DynamicUser feature is (currently) dangerous
Yesterday I described how timesynd couldn't be restarted on one of our Ubuntu 18.04 machines, where the specific thing that caused the failure was timesyncd attempting to access /var/lib/private/systemd/timesync and failing because /var/lib/private is only accessible by root, not the UID that timesyncd was running as. My diagnostic efforts left me puzzled as to how this was supposed to work at all, but Trent Lloyd (@lathiat) pointed me to the answer, which is in Lennart Poettering's article Dynamic Users with systemd, which introduces the overall system, explains the role of /var/lib/private, and covers how timesyncd is supposed to get access through an inaccessible directory. I'll quote the explanation for that:
[Access through /var/lib/private] is achieved by invoking the service process in a slightly modified mount name-space: it will see most of the file hierarchy the same way as everything else on the system ([...]), except for
/var/lib/private, which is over-mounted with a read-only
tmpfsfile system instance, with a slightly more liberal access mode permitting the service read access. [...]
Since timesyncd is not able to get access through /var/lib/private,
you might guess that something has gone wrong in the process of
setting up this slightly modified mount namespace. Indeed this
turned out to be the case. The machine that this happened on is an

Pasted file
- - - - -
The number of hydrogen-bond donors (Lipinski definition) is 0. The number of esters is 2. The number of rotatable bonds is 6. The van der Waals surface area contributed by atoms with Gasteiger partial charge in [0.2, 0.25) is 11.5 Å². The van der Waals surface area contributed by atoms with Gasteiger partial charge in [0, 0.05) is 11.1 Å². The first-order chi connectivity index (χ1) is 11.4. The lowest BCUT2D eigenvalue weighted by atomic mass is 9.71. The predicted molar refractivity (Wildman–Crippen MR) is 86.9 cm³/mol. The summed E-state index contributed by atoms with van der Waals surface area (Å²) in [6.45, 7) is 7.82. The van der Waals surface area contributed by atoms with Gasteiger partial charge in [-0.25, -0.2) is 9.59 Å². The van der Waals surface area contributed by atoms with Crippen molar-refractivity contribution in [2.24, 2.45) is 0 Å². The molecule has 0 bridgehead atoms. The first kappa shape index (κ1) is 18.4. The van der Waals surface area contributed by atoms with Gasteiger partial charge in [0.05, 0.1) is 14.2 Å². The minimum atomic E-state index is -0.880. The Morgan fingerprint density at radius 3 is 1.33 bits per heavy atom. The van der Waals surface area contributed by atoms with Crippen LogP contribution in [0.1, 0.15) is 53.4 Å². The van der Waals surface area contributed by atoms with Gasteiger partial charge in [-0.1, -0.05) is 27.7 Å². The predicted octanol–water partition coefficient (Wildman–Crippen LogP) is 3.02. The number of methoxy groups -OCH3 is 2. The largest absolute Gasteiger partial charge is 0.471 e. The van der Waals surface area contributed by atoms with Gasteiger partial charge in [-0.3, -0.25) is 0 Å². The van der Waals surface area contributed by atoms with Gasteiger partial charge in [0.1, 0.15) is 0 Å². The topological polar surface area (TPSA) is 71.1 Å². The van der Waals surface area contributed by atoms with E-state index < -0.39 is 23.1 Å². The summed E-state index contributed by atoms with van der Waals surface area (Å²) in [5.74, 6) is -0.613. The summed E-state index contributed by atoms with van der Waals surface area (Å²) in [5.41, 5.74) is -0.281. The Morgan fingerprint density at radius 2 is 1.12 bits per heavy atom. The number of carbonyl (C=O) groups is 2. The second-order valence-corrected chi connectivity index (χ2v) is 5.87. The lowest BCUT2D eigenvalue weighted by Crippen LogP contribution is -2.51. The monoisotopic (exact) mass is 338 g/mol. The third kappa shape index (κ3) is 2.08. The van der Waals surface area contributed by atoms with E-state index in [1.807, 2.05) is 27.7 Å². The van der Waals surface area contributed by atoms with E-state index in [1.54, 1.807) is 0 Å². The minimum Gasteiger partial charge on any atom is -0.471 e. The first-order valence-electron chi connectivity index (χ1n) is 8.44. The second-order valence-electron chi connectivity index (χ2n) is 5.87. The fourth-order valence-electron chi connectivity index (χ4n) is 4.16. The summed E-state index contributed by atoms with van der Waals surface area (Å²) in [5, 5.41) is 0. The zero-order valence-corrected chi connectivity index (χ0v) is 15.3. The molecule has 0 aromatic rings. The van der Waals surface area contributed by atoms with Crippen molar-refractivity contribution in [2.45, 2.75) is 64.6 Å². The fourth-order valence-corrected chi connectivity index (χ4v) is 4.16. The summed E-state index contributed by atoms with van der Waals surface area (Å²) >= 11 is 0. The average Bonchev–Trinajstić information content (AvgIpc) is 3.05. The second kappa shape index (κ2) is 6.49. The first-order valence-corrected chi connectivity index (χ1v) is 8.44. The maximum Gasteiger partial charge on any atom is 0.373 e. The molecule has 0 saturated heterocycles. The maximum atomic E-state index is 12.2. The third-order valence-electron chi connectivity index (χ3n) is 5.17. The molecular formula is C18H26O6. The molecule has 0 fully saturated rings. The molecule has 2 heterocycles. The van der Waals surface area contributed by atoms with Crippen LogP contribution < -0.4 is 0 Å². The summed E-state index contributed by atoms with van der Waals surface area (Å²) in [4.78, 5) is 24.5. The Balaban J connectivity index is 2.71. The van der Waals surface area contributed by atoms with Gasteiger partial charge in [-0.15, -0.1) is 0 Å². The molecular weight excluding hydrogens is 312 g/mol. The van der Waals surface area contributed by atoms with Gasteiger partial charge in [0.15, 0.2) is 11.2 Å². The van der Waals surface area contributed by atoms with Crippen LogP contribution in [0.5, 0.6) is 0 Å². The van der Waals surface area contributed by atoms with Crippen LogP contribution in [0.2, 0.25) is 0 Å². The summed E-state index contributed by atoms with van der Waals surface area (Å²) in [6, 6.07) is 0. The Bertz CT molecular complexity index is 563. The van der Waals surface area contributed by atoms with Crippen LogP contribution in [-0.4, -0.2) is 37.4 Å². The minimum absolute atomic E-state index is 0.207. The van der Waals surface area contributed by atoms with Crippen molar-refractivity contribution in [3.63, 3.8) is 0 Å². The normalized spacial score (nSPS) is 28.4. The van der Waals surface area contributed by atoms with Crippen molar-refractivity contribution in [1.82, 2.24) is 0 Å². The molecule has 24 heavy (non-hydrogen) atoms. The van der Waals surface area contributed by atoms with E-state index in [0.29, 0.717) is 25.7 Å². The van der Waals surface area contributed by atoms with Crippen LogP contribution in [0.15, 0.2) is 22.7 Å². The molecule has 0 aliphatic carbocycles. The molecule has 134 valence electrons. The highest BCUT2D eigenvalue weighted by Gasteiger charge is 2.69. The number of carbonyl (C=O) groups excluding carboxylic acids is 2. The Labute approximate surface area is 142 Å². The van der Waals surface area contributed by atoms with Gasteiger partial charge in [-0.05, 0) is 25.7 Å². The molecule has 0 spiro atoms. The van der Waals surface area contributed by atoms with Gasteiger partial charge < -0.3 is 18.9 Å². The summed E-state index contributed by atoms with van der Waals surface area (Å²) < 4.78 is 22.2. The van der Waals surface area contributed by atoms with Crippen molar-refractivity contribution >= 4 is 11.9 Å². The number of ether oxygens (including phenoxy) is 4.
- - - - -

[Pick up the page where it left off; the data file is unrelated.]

NFS client and (as is usual) its UID 0 is mapped to an unprivileged
UID on our fileservers. On this
machine there were some FUSE mounts in the home directories of users
who have their
$HOME not world readable (our default
permissions are owner-only, to avoid accidents). When systemd was
setting up the 'slightly modified mount name-space' it attempted
to access these FUSE mounts as part of binding them into the
namespace, but it failed because UID 0 had no permissions to look
inside user home directories.
This failure caused systemd to give up attempting to set up the
namespace. However, systemd did not abort unit activation or even
log an error message. Instead it continued on to try to start
timesyncd without this special namespace, despite the fact that
timesyncd uses both
StateDirectory and so
starting it normally was essentially absolutely guaranteed to fail.
(Although my initial case was dangling FUSE mounts, it soon developed that any FUSE mounts would do it, for example a sshfs or smbfs mount in a user's NFS mounted home directory when the home directory isn't world-accessible.)
Systemd's failure to handle errors in setting up the namespace here
has been raised as systemd issue 9835. However, merely
logging an error or aborting the unit activation would not actually
fix the core problem; it would merely let you see exactly why your
timesyncd or whatever service is failing to start. The core problem
is that systemd's current design for
blows up if systemd and UID 0 don't have full access to every mount
that's visible on the system.
(Well, DynamicUser plus StateDirectory, but the idea seems to be that pretty much every service using dynamic users will have a systemd managed state directory.)